While I’ve been out of the country a small tempest has, I see, developed about former Secretary of Defense Gates’s views of Prime Minister Netanyahu. Jeffrey Goldberg reported this:
Senior administration officials told me that Gates argued to the president directly that Netanyahu is not only ungrateful, but also endangering his country by refusing to grapple with Israel’s growing isolation and with the demographic challenges it faces if it keeps control of the West Bank.
In Israel, where of course this is big news, critics of Netanyahu have blamed him for sparking such views from Gates. Even in the United States, it has been Netanyahu who is blamed for evoking such an attitude from Gates.
I beg to differ, for in my experience Secretary Gates had and expressed this exact view in 2007. As Vice President Cheney’s new memoir recounts in some detail, there was in the spring and summer of that year long consideration of what to do about the then recently discovered Syrian nuclear reactor. There were endless discussions between Israeli and U.S. officials, and meeting after meeting inside the U.S. government. I participated in most of them.
Vice President Cheney notes that he favored a U.S. bombing of the reactor, and was alone in this. That is my memory as well. I was alone in favoring an Israeli strike, for I thought it would be useful to restore some of the credibility they had lost in the Lebanon War of 2006. Secretaries Rice and Gates favored a diplomatic route, taking the Syrians first to the IAEA and then to the UN Security Council to demand that they take the reactor apart. Cheney believed, and I agreed, that this was folly: the Syrians could drag that out for years while they finished construction of the reactor. When had the UN ever forced a rogue state to give up its nuclear program, Cheney asked. Moreover, once the Syrians found out that we knew about the reactor our military options would be gone: for example, in Saddam Hussein style they could put a kindergarten or hospital at the site and prevent a strike–for once the reactor was “hot” a strike could create dangerous effects for many miles around.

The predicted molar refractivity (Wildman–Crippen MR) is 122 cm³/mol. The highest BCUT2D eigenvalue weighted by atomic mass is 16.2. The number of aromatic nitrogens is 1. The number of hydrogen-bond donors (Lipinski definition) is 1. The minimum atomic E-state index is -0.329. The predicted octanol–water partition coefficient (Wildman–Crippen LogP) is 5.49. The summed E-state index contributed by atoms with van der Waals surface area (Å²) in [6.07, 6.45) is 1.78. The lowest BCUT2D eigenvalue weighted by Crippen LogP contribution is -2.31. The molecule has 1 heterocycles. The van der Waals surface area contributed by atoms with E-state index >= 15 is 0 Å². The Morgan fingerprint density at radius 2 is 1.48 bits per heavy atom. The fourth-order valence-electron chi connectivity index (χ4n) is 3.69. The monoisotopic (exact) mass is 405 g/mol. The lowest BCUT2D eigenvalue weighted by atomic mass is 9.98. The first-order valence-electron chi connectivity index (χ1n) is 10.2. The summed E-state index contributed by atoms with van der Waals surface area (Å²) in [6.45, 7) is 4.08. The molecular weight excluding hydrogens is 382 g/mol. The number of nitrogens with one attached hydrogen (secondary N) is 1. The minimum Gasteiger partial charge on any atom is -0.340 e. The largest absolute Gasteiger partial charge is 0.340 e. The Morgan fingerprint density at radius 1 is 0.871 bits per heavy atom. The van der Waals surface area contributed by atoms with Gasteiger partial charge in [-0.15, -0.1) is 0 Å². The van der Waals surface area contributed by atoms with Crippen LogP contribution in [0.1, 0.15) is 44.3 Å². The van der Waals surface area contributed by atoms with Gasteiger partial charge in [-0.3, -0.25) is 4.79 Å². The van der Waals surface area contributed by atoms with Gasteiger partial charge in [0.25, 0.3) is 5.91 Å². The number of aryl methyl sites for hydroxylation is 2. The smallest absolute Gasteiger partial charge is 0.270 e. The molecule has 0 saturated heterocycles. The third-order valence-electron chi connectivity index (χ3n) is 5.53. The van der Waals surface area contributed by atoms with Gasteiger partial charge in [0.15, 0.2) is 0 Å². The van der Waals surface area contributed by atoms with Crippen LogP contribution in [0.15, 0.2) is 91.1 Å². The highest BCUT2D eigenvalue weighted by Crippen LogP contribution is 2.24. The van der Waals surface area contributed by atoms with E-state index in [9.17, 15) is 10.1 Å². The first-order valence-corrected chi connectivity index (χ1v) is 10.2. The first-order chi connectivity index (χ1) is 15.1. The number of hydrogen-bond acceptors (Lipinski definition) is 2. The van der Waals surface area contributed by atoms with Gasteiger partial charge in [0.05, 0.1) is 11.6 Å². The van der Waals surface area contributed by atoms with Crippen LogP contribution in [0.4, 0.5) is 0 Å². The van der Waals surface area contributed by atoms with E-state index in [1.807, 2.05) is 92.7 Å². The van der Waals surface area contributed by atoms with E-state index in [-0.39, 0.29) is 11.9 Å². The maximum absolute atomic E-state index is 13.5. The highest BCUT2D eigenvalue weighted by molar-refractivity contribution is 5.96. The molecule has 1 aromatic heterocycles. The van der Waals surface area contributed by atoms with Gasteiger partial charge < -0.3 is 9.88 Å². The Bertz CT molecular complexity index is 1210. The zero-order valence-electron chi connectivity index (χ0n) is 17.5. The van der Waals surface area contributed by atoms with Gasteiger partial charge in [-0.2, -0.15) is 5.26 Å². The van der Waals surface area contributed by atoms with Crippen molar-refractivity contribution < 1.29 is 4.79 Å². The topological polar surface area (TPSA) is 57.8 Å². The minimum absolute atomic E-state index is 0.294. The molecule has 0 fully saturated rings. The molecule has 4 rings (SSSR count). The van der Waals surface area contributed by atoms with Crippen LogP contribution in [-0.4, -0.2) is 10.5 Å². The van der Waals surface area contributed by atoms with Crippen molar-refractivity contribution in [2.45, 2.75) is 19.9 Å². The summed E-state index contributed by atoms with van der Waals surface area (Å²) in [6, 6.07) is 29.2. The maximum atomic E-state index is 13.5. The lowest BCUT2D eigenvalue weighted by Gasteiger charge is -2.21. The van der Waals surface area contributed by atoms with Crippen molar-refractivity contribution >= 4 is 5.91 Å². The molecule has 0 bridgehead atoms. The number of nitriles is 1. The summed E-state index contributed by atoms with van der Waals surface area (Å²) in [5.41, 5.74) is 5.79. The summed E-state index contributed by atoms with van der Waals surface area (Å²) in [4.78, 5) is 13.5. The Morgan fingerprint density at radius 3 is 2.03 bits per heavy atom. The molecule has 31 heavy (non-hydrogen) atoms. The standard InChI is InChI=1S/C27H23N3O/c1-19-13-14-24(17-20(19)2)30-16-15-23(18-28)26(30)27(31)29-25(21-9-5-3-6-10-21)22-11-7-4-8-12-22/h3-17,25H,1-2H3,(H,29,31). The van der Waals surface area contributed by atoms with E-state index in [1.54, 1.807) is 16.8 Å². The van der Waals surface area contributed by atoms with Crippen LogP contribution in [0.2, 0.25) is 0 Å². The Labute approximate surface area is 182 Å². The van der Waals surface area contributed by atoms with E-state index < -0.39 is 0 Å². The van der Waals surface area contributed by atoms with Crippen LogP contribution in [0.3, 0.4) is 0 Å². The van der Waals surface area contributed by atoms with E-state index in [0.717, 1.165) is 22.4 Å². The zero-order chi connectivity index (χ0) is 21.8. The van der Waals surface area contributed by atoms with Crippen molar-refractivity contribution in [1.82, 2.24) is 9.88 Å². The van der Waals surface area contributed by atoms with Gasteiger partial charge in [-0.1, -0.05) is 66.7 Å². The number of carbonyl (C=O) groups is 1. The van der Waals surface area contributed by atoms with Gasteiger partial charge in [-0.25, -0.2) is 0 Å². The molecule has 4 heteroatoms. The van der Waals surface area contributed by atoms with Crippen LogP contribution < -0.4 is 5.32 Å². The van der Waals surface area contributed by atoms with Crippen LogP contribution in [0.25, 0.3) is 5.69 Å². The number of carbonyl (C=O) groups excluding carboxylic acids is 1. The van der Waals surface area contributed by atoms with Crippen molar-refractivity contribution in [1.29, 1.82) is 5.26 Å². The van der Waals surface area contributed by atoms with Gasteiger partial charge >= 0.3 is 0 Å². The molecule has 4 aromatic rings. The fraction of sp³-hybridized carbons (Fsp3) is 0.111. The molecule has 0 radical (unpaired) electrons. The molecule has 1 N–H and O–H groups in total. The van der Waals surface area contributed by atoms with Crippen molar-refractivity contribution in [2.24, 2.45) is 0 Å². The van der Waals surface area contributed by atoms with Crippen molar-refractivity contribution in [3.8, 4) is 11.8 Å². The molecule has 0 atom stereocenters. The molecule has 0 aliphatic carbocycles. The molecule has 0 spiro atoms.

In the end, the president was persuaded to try the diplomatic route and told then Prime Minister Olmert this. Olmert immediately responded that this would not work, and that if we would not bomb the reactor he would. He reminded the president that he had from the first said it had to be destroyed one way or another. President Bush was instantly and thereafter fine with that decision, ordering that nothing be said or done that might compromise Israel’s plans.
In our internal discussions Secretary Gates had been firmly in favor of the diplomatic option. The question of course arose in those discussions what we should do if Israel disagreed—as in the end it did. Secretary Gates was firm, as I recall him: Israel was ungrateful and its policies were at times risking our own interests. We needed to be tough as nails and tell them our interests came first and their action would threaten the U.S.-Israeli relationship. Fortunately his policy recommendations were not accepted by President Bush, who understood that Israeli action against the reactor would advance rather than harm U.S. interests.
This story is worth telling for only one reason: that somehow it is now being “explained” that the Gates view of Israel is new and has been provoked by recent Israeli actions and by Prime Minister Netanyahu. Not so. Secretary Gates expressed essentially similar views in the Olmert days. Then as now he was wrong, but back then there was a different president who could listen to his honest and candid advice on how to protect U.S. interests and how to handle Israel–and firmly reject it.
Secretary Gates presided over years of steadily improving U.S.-Israel military cooperation under both President Bush and President Obama. He should get real credit for this, as should the officers who have served as Chairman of the Joint Chiefs of Staff in the last decade, Gen. Myers, Gen. Pace, and Adm. Mullen, and as should above all the two presidents they served. But his views about the Israelis being “ungrateful” are not new and should not, in fairness, be attributed to recent developments or blamed on Prime Minister Netanyahu.